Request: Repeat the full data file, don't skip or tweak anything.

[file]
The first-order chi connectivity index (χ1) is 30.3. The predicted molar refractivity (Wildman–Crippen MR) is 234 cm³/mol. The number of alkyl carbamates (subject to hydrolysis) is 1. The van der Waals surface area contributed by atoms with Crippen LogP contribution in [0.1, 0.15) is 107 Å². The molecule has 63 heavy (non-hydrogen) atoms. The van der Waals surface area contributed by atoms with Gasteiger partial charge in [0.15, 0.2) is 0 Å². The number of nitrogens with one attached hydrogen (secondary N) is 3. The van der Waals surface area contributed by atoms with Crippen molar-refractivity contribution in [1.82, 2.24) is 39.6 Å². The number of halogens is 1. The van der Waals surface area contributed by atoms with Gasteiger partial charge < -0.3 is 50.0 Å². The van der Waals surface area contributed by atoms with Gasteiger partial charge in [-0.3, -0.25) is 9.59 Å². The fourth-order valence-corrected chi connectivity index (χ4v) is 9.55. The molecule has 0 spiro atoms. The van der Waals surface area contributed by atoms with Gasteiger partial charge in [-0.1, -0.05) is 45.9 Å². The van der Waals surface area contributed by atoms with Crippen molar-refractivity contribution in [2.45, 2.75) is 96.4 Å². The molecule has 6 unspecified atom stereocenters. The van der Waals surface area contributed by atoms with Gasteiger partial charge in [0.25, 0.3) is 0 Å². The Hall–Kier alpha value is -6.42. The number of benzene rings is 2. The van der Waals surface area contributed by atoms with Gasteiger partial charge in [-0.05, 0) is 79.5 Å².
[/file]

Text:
The first-order chi connectivity index (χ1) is 30.3. The predicted molar refractivity (Wildman–Crippen MR) is 234 cm³/mol. The number of alkyl carbamates (subject to hydrolysis) is 1. The van der Waals surface area contributed by atoms with Crippen LogP contribution in [0.1, 0.15) is 107 Å². The molecule has 63 heavy (non-hydrogen) atoms. The van der Waals surface area contributed by atoms with Gasteiger partial charge in [0.15, 0.2) is 0 Å². The number of nitrogens with one attached hydrogen (secondary N) is 3. The van der Waals surface area contributed by atoms with Crippen molar-refractivity contribution in [1.82, 2.24) is 39.6 Å². The number of halogens is 1. The van der Waals surface area contributed by atoms with Gasteiger partial charge < -0.3 is 50.0 Å². The van der Waals surface area contributed by atoms with Gasteiger partial charge in [-0.3, -0.25) is 9.59 Å². The fourth-order valence-corrected chi connectivity index (χ4v) is 9.55. The molecule has 0 spiro atoms. The van der Waals surface area contributed by atoms with Gasteiger partial charge in [-0.1, -0.05) is 45.9 Å². The van der Waals surface area contributed by atoms with Crippen molar-refractivity contribution in [2.45, 2.75) is 96.4 Å². The molecule has 6 unspecified atom stereocenters. The van der Waals surface area contributed by atoms with Gasteiger partial charge in [0.25, 0.3) is 0 Å². The Hall–Kier alpha value is -6.42. The number of benzene rings is 2. The van der Waals surface area contributed by atoms with Gasteiger partial charge in [-0.05, 0) is 79.5 Å².